? The broad curriculum provides pupils with a rich variety of opportunities to extend their learning. Pupils say their outdoor learning opportunities, which include gardening and learning how to keep chickens, are ‘amazing’. Pupils enjoy learning to play musical instruments including harp and ukulele and they like learning to speak Spanish.
They regularly take part in trips such as a cultural visit to London to see the ballet ‘Nutcracker’ and residential visits to places such as Lockerbie and Berwick-upon-Tweed. ? Governance continues to be effective because governors have a thorough understanding of the work of the school – especially the area they each oversee. They ask challenging questions of leaders, review progress information and visit the school to find out about the quality of teaching and learning for themselves.
? External support provided through the Cumbria Alliance of System Leaders is effective. You know the strengths and weaknesses of the school well because : your views are validated by colleague headteachers in other schools in the alliance. You make sure that pupils’ assessments are accurate, because external moderation takes place through your local cluster of schools.
? You have improved pupils’ reading, a key line of enquiry for this inspection, by introducing your new approach to grouping pupils by ability for phonics teaching. Pupils work very well together in their mixed-age groups. ? A key line of enquiry for this inspection was to look at the impact of your work to improve teaching in mathematics.
From a joint review of pupils’ work in their mathematics books, we found that it fails to provide enough opportunities for pupils to think about their work. For example, they are expected to carry out mechanistic calculations that are all very similar, rather than questions where they need to decide what strategy to use first to reach a solution. ? Information you provide for parents on the school website is not maintained to the same high quality as other information available in the school.
For example, delays in replacing policies when new information becomes available means that parents do not always have access to the right information. You took immediate and decisive action to tackle some of these weaknesses during the inspection. Next steps for the school Leaders and those responsible for governance should ensure that: ? they make further improvements to mathematics teaching to ensure that all teachers become confident in using a mastery approach so that pupils are better able to reach a high standard in mathematics ? they check that information provided on the school website is useful for parents, gives them the information they need to know and that this is kept up to date.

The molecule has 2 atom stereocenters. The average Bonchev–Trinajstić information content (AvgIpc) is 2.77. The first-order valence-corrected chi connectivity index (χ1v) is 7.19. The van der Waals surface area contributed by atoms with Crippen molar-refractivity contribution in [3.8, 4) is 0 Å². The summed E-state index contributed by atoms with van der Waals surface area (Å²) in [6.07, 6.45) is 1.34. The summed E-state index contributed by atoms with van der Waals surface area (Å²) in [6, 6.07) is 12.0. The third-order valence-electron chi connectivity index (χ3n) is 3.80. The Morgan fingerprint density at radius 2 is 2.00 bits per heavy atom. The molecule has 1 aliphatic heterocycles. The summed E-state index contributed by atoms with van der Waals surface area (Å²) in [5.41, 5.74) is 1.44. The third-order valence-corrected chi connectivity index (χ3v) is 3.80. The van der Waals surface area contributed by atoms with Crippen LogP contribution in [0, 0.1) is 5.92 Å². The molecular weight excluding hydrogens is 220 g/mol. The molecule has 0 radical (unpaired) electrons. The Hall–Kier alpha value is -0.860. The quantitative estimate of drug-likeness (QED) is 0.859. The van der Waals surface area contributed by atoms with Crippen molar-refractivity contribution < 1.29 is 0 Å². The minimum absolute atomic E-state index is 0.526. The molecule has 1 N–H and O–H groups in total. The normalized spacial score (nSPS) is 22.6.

I am copying this letter to the chair of the governing body, the director of education for the Diocese of Carlisle, the regional schools commissioner and the director of children’s services for Cumbria. This letter will be published on the Ofsted website. Yours sincerely Denah Jones Her Majesty’s Inspector Information about the inspection During this inspection, I met you, your staff and a group of governors.
I held a telephone conversation with a representative from the local authority. I gathered the views of parents by talking to them as they picked up their children from school and from comments in a letter written to me by a parent. I looked at the 30 responses to Ofsted’s parent survey, including 19 more detailed written comments, and I scrutinised the eight responses from staff who had taken part in Ofsted’s staff survey.
The views of pupils were gathered from my meeting with representatives from the school council and from the 21 responses from pupils who had answered Ofsted’s pupil survey. You joined me in short visits to lessons, a tour of the school site and a review of pupils’ work in books, which gave me the opportunity to find out about the improvements you have made to teaching and learning. I listened to pupils read and carried out checks on safeguarding information.